5. LIN, linearity. The linearity of a curvilinear path,VSL/VCL.

6. WOB, wobble. A measure of oscillation of the actual path about the average path, VAP/VCL.

7. STR, straightness. Linearity of the average path, VSL/VAP.

8. BCF, beat cross frequency(Hz).The average rate at which the curvilinear path crosses the average path.

9. MAD, mean angular displacement (degrees).The time averaged absolute values of the instantaneous turning angle of the sperm head along its curvilinear trajectory.

Note: Different CASA instruments use different mathematical algorithms to compute many of these movement variables. The comparability of measurements across all instruments is not yet known.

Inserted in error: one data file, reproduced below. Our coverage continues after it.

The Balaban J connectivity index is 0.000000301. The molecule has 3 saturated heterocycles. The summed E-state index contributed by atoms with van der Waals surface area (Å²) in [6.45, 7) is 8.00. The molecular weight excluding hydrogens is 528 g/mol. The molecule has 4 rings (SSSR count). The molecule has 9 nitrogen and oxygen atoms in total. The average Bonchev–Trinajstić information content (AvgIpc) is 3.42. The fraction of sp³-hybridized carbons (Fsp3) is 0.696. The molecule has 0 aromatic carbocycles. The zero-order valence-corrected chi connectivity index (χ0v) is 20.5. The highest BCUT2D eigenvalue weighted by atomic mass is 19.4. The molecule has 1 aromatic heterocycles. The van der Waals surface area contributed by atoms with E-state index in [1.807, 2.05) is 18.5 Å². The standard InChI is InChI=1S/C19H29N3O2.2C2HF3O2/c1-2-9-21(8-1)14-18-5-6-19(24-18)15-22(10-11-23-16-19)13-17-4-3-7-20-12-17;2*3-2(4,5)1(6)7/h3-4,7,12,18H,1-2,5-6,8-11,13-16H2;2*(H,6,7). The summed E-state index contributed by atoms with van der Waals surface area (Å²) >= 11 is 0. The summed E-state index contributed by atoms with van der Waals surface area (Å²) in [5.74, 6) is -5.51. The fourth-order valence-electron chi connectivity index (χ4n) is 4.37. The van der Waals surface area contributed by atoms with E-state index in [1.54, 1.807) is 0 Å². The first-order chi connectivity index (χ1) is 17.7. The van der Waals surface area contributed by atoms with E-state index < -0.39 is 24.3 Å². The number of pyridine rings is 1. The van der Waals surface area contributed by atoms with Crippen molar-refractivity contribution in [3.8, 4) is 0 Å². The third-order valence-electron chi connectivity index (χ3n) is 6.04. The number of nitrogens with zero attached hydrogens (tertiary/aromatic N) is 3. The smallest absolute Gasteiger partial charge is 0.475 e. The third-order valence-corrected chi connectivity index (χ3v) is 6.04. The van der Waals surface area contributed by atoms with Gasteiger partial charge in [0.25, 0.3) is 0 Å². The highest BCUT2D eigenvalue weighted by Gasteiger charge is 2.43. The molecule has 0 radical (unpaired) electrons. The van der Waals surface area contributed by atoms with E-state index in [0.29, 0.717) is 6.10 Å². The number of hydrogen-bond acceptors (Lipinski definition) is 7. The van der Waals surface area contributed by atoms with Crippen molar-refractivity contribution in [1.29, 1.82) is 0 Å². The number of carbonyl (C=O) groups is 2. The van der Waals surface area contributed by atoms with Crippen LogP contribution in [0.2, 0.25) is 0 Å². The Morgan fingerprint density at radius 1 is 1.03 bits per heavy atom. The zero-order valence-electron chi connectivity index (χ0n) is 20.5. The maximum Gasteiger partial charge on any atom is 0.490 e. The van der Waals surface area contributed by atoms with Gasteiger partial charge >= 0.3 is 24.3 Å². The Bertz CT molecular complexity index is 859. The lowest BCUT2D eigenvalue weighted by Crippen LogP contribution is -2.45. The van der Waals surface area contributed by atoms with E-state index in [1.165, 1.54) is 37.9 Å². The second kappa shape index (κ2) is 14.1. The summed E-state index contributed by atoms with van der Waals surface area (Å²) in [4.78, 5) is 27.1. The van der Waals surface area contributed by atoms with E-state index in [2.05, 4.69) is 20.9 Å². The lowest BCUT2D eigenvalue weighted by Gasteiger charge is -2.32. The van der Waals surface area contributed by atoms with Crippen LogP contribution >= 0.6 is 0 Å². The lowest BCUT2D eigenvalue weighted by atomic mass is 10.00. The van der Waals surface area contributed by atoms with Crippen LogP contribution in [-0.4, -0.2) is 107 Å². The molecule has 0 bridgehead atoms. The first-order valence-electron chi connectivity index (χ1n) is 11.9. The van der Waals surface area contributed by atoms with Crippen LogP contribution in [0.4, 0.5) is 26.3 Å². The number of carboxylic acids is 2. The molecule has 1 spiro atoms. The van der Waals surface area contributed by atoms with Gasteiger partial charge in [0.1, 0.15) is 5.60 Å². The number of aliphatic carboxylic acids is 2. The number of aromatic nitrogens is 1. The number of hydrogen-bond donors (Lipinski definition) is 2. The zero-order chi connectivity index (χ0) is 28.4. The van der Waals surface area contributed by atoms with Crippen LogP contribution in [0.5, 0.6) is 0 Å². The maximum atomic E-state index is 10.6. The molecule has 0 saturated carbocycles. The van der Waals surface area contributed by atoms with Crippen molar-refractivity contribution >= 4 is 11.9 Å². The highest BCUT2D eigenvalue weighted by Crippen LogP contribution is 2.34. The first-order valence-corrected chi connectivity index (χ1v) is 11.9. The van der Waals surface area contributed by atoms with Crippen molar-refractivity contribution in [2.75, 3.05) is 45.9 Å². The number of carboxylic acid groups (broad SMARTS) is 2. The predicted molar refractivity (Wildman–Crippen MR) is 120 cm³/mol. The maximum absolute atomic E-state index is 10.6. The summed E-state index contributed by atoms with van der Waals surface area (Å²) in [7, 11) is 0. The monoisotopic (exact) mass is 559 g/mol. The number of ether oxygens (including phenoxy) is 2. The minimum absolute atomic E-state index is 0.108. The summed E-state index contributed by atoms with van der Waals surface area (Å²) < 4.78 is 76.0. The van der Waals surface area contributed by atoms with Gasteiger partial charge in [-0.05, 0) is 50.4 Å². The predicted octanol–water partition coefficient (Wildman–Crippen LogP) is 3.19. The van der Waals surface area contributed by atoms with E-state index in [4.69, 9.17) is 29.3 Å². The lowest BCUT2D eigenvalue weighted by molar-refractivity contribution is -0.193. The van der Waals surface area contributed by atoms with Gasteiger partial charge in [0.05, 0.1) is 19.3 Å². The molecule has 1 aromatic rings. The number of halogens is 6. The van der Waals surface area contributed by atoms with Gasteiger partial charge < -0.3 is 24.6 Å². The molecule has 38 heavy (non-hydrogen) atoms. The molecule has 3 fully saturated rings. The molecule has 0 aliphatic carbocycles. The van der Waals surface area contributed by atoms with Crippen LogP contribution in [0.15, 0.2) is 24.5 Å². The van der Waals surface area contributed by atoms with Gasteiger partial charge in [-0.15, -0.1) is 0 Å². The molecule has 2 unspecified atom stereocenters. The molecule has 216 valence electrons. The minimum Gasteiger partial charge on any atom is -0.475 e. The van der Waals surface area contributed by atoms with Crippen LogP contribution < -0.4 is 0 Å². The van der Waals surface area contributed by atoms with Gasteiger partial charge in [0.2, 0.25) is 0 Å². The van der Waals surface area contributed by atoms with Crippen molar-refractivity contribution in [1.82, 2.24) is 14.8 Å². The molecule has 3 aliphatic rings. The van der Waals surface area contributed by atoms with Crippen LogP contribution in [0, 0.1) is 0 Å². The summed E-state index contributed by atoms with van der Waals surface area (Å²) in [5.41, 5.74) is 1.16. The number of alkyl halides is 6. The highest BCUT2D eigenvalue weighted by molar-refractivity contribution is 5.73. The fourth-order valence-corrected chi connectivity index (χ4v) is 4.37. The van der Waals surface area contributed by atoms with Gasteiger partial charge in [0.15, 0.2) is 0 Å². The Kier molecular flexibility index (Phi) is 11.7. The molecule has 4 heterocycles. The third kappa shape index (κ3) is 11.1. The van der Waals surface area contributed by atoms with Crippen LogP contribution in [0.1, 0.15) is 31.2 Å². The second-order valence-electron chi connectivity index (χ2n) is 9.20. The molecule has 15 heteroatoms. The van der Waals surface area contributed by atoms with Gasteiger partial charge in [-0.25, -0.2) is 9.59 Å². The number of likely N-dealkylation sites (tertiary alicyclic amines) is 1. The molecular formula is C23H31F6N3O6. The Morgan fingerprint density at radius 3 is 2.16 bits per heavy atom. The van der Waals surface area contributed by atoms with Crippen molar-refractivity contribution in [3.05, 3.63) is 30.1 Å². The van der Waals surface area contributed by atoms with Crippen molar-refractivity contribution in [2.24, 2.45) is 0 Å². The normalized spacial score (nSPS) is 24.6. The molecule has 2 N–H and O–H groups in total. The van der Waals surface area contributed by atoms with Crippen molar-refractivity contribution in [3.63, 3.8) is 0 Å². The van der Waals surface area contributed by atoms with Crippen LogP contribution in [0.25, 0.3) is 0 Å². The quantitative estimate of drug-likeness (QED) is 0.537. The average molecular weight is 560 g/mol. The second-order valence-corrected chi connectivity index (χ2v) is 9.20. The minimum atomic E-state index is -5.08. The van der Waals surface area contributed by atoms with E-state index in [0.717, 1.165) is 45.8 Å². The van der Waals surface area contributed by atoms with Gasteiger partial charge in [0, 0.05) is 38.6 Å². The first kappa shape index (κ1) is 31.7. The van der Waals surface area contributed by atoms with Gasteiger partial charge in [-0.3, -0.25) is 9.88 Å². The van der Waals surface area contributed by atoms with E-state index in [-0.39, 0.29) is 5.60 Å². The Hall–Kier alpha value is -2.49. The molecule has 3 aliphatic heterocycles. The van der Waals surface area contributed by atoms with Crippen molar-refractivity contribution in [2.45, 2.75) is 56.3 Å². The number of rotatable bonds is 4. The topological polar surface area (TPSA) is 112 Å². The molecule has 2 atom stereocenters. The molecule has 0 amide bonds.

*This entire article is taken from the WHO Laboratory Handbook-Examination and processing of human semen, from pages 138 and 139 of the 5th Edition. To the complete of the book and references to the information given http://apps.who.int/iris/bitstream/10665/44261/1/9789241547789_eng.pdf?ua=1

**Images used in this article are taken from http://newshawktime.com web site.

Reactive Oxygen Species

Reactive Oxygen Species

The excessive generation of reactive oxygen species (ROS) and the presence of high activities of cytoplasmic enzymes, such as creatine phosphokinase, may reflect abnormal spermatozoa with excess residual cytoplasm in the midpiece (Rao et al., 1989; Gomez et al., 1996; Aitken et al., 2004).

Indication of factors causing the formation of Reactive Oxygen Radicals

Reactive oxygen species are metabolites of oxygen and include

  • The superoxide anion,
  • Hydrogen peroxide,
  • Hydroxyl and hydroperoxyl radicals,
  • Nitric oxide